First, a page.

The Northern Virginia Daily's Political Depot

A service for our readers outside the Northern Shenandoah Valley... a sampling of The Daily's political coverage, plus unofficial, 'reporter's notebook' stuff. And occasional dry humor...

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Location: Strasburg, Virginia

Saturday, October 29, 2005

Poll: Kaine, Kilgore in dead heat; A1

By Garren Shipley
(Daily Staff Writer)

Election Day could be a long day for Tim Kaine and Jerry Kilgore.

A very long day.

A new poll released Friday shows the Democratic and Republican gubernatorial nominees in a statistical dead heat with less than two weeks until the election.

“Kaine, the Democrat, now earns 46 percent of the vote while Kilgore attracts 44 percent,” said pollster Scott Rasmussen. Friday’s poll is the first by Rasmussen that shows a lead for the Democrat.

State Sen. H. Russell Potts Jr., R-Winchester, the independent candidate on the ballot, garners 4 percent.

An identical survey of 500 “likely” voters last week found Kilgore ahead by 2 points, 48 percent to 46 percent. Potts polled at only 2 percent in that survey. The margin of error was plus or minus 4.5 percent.

Friday’s results were the third by Rasmussen to include “leaners, those who initially do not express a preference for either major-party candidate but lean one way or the other when asked a follow-up question,” Rasmussen said.

Factoring out those who didn’t express an opinion on the first question, Kaine leads 42 percent to 41 percent.

The race remains a statistical dead heat, according to Jason Scott of the University of Virginia’s Center for Politics.

“The polls have been back and forth, and the only thing they’ve been consistent on is that it’s going to be a close race,” he said. Taking the average of all recent surveys is a good look at the situation, which is “a tie pretty much at this point.”

"It looks like it will be “the closet election night we’ve had since 1989,” when Democrat L. Douglas Wilder beat Republican J. Marshall Coleman by a razor-thin margin following a recount.

“People assume that Virginia is a Republican-leaning state, which it is, but it’s very competitive,” Scott said.

There are some historical trends worth watching, Scott notes.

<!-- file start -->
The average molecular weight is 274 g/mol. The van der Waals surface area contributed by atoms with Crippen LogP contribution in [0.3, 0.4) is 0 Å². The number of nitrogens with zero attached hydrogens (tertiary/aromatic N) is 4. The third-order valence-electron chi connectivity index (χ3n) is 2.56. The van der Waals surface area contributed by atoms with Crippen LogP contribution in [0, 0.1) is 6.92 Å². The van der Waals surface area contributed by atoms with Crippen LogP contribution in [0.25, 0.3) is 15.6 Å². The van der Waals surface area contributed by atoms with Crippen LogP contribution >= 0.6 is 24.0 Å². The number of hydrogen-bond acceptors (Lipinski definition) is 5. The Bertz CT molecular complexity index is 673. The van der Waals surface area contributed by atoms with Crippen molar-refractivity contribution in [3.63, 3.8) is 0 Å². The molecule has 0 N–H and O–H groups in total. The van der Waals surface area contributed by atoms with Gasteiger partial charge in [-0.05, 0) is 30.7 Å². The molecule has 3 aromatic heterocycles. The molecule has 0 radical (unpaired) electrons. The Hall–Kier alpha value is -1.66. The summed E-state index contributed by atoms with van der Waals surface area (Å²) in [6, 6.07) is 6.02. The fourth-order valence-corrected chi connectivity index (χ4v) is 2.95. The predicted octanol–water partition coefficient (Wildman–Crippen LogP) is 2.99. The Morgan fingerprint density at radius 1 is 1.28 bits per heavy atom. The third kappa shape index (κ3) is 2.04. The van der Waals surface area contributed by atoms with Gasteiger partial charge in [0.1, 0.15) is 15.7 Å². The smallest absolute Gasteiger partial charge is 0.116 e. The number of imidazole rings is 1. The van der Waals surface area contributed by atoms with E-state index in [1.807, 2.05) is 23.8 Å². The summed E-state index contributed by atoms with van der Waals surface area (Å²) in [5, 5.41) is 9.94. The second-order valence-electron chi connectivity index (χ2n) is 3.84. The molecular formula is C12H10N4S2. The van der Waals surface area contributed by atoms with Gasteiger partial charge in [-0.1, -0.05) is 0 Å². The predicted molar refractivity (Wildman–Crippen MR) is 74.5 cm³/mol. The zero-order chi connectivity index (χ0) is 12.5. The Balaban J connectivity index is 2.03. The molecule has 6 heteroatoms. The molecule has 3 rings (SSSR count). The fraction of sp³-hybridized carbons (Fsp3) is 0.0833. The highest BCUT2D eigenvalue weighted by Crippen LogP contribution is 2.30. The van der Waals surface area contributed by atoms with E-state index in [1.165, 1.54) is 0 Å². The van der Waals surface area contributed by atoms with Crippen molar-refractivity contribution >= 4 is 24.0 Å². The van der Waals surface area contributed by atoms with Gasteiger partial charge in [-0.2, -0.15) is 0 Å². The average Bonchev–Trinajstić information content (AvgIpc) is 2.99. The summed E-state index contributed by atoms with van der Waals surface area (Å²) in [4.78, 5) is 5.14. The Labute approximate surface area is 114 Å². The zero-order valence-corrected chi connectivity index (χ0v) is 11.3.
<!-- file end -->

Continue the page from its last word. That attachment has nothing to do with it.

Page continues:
“Republicans have traditionally outdone Democrats in ‘get out the vote’ on Election Day,” he said. If Kilgore is more successful than Kaine at getting his voters to the polls, he would likely finish with a higher percentage than last-minute polls show.

Previous Democratic candidates have come up short from last-minute polls when all the votes are counted.

“If you think back to this time last year, [Democratic presidential nominee Sen.] John Kerry, [D-Mass.,] thought that he was going to out-perform what he did” in Virginia, Scott said.

Gov. Mark R. Warner also came in below his poll totals four years ago, Scott said, but had a big enough lead to win.

A breakdown of the latest regional numbers from Mason-Dixon also point to an avenue for Democratic victory, said Craig Brians, a professor of political science at Virginia Tech.

Kaine holds a significant lead in Northern Virginia, 46 percent to 38 percent, with all other areas — except for a tie in the Richmond metro area — in Kilgore’s column or close to the margin of error.

Solid turnout in Northern Virginia and sluggish turnout by the GOP in other areas of the state could give Kaine a close win.

“There’s a possibility that Kaine could pull this thing out,” he said.

Meanwhile, the Democratic candidate for attorney general stood before one of the toughest crowds a politician can face on Friday: high school seniors.

State Sen. Creigh Deeds, D-Bath County, spoke to a government class at Handley High School in Winchester, fielding sometimes blunt questions from students.

Students asked about his plan to seek child support scofflaws through cell phone records, saying they were uncomfortable with government getting that kind of information.

“We’re already there with [other utility companies],” Deeds said. The state already gets information from some, but it would help get more children off welfare if the state had agreements with mobile phone companies to track deadbeat parents, he said.

Others asked how he’s paying for the campaign.

“It’s expensive,” Deeds said. But so is broadcast advertising, and that’s the only way to reach masses of people, he said.

“If I could sit down in the living room of every single voter, I’d get 70 percent of the vote,” he said. That impossibility brings about one of the major realities of political life.

“I spend the bulk of every day of my freaking life on the phone asking people for money,” he said with a broad grin.

Deeds is opposed for attorney general by Del. Bob McDonnell, R-Virginia Beach.

Election Day is Nov. 8.